Teaching media literacy would be great. I learned "real world skills" like balancing a checkbook and cooking in school, in addition to things like science and math. Media literacy should be on...

        Teaching media literacy would be great. I learned "real world skills" like balancing a checkbook and cooking in school, in addition to things like science and math. Media literacy should be on that list.

        5 votes
        1. [4]
          Death
          Link Parent
          I can very easily imagine media literacy being part of a general civic studies curriculum. Similarly to how in some countries kids have to learn about the functions of national government and...

          I can very easily imagine media literacy being part of a general civic studies curriculum. Similarly to how in some countries kids have to learn about the functions of national government and different national authorities.

          3 votes
          1. [2]
            Akir
            Link Parent
            Now that I think about it, we already are teaching children the very basics of media literacy in the US. Every high school student learns how to write a basic research paper as part of the English...

            Now that I think about it, we already are teaching children the very basics of media literacy in the US. Every high school student learns how to write a basic research paper as part of the English curriculum, and I've always heard teachers talking about finding reliable sources. To expand upon that would be very cromulent.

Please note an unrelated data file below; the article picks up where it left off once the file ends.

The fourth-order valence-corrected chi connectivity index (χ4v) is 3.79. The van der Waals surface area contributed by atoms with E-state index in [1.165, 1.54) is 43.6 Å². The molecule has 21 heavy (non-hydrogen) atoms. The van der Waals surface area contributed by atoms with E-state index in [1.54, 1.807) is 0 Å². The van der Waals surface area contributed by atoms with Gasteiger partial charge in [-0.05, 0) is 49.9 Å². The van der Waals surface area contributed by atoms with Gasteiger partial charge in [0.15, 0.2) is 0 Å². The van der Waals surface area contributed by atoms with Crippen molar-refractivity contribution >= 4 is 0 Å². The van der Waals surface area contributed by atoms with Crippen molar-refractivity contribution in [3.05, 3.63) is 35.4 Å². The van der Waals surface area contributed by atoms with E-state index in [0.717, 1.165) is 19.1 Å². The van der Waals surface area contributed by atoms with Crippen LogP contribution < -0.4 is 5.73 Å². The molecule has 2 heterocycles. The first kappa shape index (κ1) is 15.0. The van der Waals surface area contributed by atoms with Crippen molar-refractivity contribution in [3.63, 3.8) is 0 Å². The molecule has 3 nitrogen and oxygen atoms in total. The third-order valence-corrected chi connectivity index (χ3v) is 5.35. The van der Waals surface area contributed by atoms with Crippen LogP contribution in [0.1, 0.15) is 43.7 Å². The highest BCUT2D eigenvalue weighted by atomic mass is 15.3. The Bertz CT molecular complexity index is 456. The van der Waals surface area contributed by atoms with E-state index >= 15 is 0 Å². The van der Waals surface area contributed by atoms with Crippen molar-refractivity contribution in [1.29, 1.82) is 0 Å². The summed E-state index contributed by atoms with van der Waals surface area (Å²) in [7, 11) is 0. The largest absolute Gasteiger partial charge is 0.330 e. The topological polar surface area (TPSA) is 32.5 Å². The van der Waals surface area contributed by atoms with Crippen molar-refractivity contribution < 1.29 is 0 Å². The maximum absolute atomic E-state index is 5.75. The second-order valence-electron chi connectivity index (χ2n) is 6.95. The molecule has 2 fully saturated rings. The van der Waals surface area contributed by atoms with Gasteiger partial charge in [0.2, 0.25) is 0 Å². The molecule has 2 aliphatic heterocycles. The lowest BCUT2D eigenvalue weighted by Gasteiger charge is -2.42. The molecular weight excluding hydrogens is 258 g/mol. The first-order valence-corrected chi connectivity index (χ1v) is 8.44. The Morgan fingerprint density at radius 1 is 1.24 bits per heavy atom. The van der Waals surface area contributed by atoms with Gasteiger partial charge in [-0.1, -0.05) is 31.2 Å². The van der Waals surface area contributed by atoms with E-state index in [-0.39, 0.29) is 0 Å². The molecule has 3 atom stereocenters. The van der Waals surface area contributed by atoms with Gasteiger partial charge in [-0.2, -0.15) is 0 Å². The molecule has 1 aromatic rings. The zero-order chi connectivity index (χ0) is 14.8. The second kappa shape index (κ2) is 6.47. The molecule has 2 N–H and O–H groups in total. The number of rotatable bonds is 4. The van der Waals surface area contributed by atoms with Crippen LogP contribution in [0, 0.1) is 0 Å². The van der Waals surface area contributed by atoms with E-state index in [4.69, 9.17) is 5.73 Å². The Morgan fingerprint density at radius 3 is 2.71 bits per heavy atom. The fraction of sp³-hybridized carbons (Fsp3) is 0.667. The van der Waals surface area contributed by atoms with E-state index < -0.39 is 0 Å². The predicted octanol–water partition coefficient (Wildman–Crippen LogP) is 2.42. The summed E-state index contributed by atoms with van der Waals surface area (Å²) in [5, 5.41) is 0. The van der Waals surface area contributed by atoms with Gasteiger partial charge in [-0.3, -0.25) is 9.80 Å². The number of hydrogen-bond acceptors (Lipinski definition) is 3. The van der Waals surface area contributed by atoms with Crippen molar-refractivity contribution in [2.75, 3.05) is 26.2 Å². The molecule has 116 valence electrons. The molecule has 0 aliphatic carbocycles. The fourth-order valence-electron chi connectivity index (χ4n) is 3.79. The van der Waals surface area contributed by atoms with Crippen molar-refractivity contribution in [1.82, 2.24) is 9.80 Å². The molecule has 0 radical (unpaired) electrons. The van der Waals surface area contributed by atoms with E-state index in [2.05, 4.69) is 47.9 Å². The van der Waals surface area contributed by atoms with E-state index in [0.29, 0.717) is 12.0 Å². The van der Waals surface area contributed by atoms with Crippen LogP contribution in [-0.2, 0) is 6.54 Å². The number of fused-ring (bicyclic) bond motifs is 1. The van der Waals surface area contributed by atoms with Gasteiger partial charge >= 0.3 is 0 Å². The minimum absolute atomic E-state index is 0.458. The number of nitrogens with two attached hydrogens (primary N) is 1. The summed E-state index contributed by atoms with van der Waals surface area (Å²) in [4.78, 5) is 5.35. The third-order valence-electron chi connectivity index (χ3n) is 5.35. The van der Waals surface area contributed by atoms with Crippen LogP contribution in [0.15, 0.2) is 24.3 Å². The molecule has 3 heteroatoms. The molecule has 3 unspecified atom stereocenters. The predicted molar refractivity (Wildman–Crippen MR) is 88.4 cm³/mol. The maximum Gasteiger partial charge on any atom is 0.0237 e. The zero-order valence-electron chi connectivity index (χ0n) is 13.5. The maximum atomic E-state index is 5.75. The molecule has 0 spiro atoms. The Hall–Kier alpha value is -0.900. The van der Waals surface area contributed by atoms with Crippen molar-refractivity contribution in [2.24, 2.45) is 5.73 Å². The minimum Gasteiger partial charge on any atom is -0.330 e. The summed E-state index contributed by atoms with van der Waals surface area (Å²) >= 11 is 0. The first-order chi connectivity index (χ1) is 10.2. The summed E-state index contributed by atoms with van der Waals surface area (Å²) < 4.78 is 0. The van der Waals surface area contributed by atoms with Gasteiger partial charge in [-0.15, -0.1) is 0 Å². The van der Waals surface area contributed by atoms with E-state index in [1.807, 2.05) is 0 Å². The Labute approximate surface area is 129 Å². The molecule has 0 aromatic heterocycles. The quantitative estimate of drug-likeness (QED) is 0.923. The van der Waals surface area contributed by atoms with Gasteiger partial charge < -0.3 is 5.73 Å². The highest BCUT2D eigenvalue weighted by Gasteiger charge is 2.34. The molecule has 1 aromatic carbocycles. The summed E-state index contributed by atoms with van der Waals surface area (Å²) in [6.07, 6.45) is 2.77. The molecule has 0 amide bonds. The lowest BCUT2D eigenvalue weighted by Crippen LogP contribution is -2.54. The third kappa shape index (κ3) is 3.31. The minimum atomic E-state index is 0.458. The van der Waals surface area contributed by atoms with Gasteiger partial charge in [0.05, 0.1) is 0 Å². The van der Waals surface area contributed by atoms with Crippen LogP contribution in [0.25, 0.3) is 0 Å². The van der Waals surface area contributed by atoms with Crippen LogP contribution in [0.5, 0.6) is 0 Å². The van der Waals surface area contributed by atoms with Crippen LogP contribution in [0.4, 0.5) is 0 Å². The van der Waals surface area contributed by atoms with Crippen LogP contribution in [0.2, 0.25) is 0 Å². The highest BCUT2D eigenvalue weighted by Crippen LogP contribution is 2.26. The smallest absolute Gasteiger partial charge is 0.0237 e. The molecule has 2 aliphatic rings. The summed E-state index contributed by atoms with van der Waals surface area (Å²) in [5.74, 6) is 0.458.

I have noticed that there has been a global societal-level lowering of standards for a number of different things in the past few years. For instance, it used to be common sense to not give your personal information online, but you can't access the largest websites in the world without giving them license to spy on you. A lot of things that wouldn't have been socially allowed have become commonplace; some of it has been good (we accept openly gay people in society!), but some of it has been bad (we're certainly much more accepting of nazis now than we used to be!). I can't help but wonder if they are linked somehow, but I can't begin to wonder how.

            3 votes
            1. Death
              Link Parent
              Yes, I've also had a degree of "digital education" in middle school, focused mostly on not always trusting sources online (wikipedia being the favorite) and not to give data to strangers. Media...

              Yes, I've also had a degree of "digital education" in middle school, focused mostly on not always trusting sources online (wikipedia being the favorite) and not to give data to strangers.

              Media literacy, though, also has to focus on the more specific aspects of how news is reported, how biases are inherent to the process, and how to recognize when somebody might be misleading people. A lot of this simply isn't explored in English classes, which focuses much more on literary studies, because it's often been judged to be the domain of journalism or communication studies. But perhaps it's time to extend this to the general curriculum.

              3 votes